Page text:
• Many states allow under-age drinking with parents/spouses All states ban selling alcohol to minors. And, nearly all states prohibit possession. Yet, many do not expressly bar minors from consuming alcohol in private, with parents/guardians, or with their spouses. States should be allowed to make these laws, and they have already done a good job of making them flexible. Further lowering the drinking age under all circumstances is unecessary and potentially dangerous.
  • Young people's brains aren't fully formed, so they're more susceptible to alcohol.
  • It protects them from pressure to drink.
  • American kids binge drink; lowering drinking age would be chaos. Sean Flynn. "Should The Drinking Age Be Lowered?". Parade.com. 12 Aug. 2007 - “They don’t drink the way we drank a generation ago,” says Cynthia Kuhn of Duke University, an expert on the effects of drugs and alcohol. “There’s an increasing minority who establish blood-alcohol levels that are nearly lethal.” A practice known as “front-loading”—getting drunk on cheap liquor before a night out—is common, and alcoholic blackouts are no longer rare. “It used to happen to the weird, stupid kid who couldn’t hold his liquor, and he did it once,” says Kuhn, who teaches alcohol education to student groups. “Now, it’s typical.”
At the College of William & Mary in Williamsburg, Va., front-loading is called “pre-gaming,” explains Melissa, a senior who drank illegally for three years. “We’d sit in our dorm rooms—18- and 19-year-olds—and try to drink as much as possible before going out. I think it goes on at every college. No one cares, even when they get caught. They think a speeding ticket is worse.”


Age discrimination: Is a cut-off at 21 age discrimination?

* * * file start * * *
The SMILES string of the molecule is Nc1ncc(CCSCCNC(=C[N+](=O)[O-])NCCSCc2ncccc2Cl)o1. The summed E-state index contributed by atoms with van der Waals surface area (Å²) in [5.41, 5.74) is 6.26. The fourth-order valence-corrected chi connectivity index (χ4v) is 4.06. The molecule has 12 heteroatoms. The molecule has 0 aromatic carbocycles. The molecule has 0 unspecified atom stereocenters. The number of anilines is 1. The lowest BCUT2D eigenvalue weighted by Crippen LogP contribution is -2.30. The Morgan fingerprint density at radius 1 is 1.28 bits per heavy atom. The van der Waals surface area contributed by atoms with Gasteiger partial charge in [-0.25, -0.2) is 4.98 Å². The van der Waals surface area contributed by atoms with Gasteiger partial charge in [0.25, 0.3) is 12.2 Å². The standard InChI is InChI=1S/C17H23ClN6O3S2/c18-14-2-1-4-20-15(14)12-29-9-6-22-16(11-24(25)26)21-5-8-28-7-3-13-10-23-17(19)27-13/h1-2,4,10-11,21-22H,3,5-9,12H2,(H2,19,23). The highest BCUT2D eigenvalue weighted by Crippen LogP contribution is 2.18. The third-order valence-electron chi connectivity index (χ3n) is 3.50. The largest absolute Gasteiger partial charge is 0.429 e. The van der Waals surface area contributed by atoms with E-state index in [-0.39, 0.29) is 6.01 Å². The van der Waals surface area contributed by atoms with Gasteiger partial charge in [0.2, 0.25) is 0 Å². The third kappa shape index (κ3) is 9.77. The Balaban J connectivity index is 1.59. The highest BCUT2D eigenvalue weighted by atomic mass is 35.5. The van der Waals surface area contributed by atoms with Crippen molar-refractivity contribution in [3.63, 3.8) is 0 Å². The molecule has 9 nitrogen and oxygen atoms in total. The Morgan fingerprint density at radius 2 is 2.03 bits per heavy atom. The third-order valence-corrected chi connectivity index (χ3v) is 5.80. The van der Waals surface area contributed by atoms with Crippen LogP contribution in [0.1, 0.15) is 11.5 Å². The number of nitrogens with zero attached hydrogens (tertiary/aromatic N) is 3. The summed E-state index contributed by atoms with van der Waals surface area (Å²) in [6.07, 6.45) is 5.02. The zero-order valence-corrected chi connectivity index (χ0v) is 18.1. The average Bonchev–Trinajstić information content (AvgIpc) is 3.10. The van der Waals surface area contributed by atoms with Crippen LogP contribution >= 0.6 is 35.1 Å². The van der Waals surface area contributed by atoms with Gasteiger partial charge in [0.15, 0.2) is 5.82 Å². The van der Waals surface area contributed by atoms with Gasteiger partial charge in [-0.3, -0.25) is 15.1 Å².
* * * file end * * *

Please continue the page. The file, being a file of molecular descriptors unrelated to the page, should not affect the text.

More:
Yes

  • Banning 18-year-olds from drinking is age discrimination National Youth Rights Association. FAQ - "Alcohol can be a very dangerous substance that causes problems for all people. This is as true for a 17 year old as it is for a 39 year old. The danger of alcohol is real and doesn't go away when someone turns 21. If an organization wished to ban alcohol for the entire population equally, then NYRA would have no reason to stand in their way. NYRA is definitely not "pro-alcohol", rather NYRA is "pro-youth" and we find it hypocritical that adults point their finger at youth while holding a beer in the other hand. It is time we recognize, and discuss the truth about alcohol rather than creating a young scapegoat for society to blame their alcohol troubles on. Through education, gradual entry, and a relaxing of strict no-use policy towards youth will make drinking safer for people of all ages."


No

College: Would a lower drinking age help colleges cope?

Yes

  • 18-year drinking age makes college regulation easier "Lower the U.S. Legal Drinking Age to 18". Online Petition - "There have been many Colleges and Universities that disagree with the legal drinking age. These schools believe that by outlawing alcohol consumption from those students under 21 is only making the problem worse. If the drinking age were changed to 18, Colleges would be able to regulate alcohol use, so students would not become overly intoxicated. This would probably cut down on the number of College campus alcohol-related deaths, since Campus officials would be able to better monitor alcohol use."
  • Laws undermine ability of colleges to send responsible drinkers into society. Colleges are seen as a place in which young men and women are prepared to enter the real world. Yet, the the 21 drinking age undermines this effort. Middlebury president John McCardell put in the following terms: "Society expects us to graduate students who have been educated to drink responsibly. But society has severely circumscribed our ability to do that."[5]